One thing that I’ve noticed while looking back on the best movies of the 90s, so very, very many of them are made by who we now recognize as a lot of very, very gross people. The decade saw the rise of Miramax and, by extension, Harvey Weinstein. It saw the proliferation of Kevin Spacey as a major, A-list actor. It saw the rise of Bryan Singer as the mainstream director who would eventually oversee the birth of the X-Men movies and leave an indelible mark on one of this century’s most prominent blockbuster franchises.
The sad fact of the matter is that the man that most people know for transforming an unassuming Australian stage actor into Wolverine and bringing Freddie Mercury back from beyond the pale for one last time in the limelight in one of this year’s Best Picture Oscar nominees is, by all credible accounts, a serial sexual assaulter and abuser of minors – allegations and testimonials of which stretch all the way back to 1997 (and again in 2014, and again in 2017, and again just this year). Yet despite these multiple allegations, both independently verified and credibly made, he has been allowed to continue to work in the film industry until very, very recently.
Although it coalesced with other erratic and inexcusable behavior, Singer’s most recent trouble began during the final days of Bohemian Rhapsody’s (2018) production, when the director disappeared from set for days at a stretch, abused his actors and was (per usual) far more trouble than he was worth. Dovetailing with a fresh batch of sexual assault allegations, he was fired from the project with mere days left in the shooting schedule: so last minute that, per Director’s Guild decree, his name remained as the sole credited director on the film.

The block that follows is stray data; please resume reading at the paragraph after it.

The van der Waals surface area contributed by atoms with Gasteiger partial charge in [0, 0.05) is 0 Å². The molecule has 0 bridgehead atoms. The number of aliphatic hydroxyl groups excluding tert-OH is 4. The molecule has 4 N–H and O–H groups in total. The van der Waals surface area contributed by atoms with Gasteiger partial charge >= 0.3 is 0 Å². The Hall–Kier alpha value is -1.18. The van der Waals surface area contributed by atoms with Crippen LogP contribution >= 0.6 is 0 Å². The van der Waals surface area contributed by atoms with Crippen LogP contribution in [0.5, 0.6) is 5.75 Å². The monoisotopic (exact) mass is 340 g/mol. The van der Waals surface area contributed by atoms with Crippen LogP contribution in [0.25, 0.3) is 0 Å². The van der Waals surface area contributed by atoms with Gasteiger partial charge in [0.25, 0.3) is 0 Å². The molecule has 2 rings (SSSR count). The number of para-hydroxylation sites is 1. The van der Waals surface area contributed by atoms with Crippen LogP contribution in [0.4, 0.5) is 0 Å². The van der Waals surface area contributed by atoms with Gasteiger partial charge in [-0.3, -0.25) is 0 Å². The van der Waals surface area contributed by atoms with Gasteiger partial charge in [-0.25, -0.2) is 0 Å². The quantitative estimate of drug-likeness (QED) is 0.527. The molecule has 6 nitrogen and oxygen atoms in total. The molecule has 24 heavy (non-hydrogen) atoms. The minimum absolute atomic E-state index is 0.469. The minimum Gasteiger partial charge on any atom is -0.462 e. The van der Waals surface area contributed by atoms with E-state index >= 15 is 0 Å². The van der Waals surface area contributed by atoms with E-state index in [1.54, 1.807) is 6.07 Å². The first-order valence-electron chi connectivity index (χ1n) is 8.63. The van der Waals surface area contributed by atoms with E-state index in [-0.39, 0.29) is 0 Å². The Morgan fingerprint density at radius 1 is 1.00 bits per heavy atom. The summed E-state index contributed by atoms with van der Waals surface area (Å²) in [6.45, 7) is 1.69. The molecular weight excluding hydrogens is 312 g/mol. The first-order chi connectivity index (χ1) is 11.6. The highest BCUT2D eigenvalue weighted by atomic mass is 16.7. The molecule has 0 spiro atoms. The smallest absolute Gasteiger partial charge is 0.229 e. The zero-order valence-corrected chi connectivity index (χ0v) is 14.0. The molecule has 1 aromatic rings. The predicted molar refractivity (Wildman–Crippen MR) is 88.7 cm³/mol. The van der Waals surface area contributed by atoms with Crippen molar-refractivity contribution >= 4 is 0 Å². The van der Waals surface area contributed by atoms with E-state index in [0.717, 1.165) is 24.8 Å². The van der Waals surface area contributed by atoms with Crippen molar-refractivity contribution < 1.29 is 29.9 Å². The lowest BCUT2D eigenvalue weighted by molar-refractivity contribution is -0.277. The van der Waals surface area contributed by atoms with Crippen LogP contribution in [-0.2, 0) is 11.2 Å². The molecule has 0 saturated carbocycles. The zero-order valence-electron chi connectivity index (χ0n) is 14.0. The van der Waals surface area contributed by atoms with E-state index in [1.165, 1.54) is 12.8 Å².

Public pressure continued to mount against the director, bolstered by the power of the #MeToo movement, but that didn’t seem to get in the way of his ongoing career. Not only did his name remain on Bohemian Rhapsody, but he continued getting high-profile work. Most notable of these new projects was his perplexing attachment to the upcoming Red Sonja movie. Counterpart to Schwarzenegger’s Conan the Barbarian (1982), it’s a hyper-sexualized fantasy beatdown with a badass woman in the lead. And rather than give it to one of the many talented and underappreciated women laboring everyday behind the camera, they gave it to a credibly accused child rapist.
After months of ongoing and immensely valid criticism, we finally have the first, meager trickle of justice down the pipeline. Not only is Singer off the project, but the film itself has been shelved until its studio takes some time to sort out its priorities. In their statement concerning this cancellation, Millennium Films specifically cited the accusations facing down Singer, although that clearly wasn’t a deal breaker a month ago.
Hopefully now that this unpleasant matter has been sorted out, we can get a better director signed up to helm this film: someone who is not a serial abuser for one. Ideally, they’d actually think to put a woman in charge here, something that should be an automatic go-to in general, and certainly in a post-Wonder Woman (2017) world. Baby steps, I suppose, are better than nothing, though, and at least these ones are decidedly in the right direction.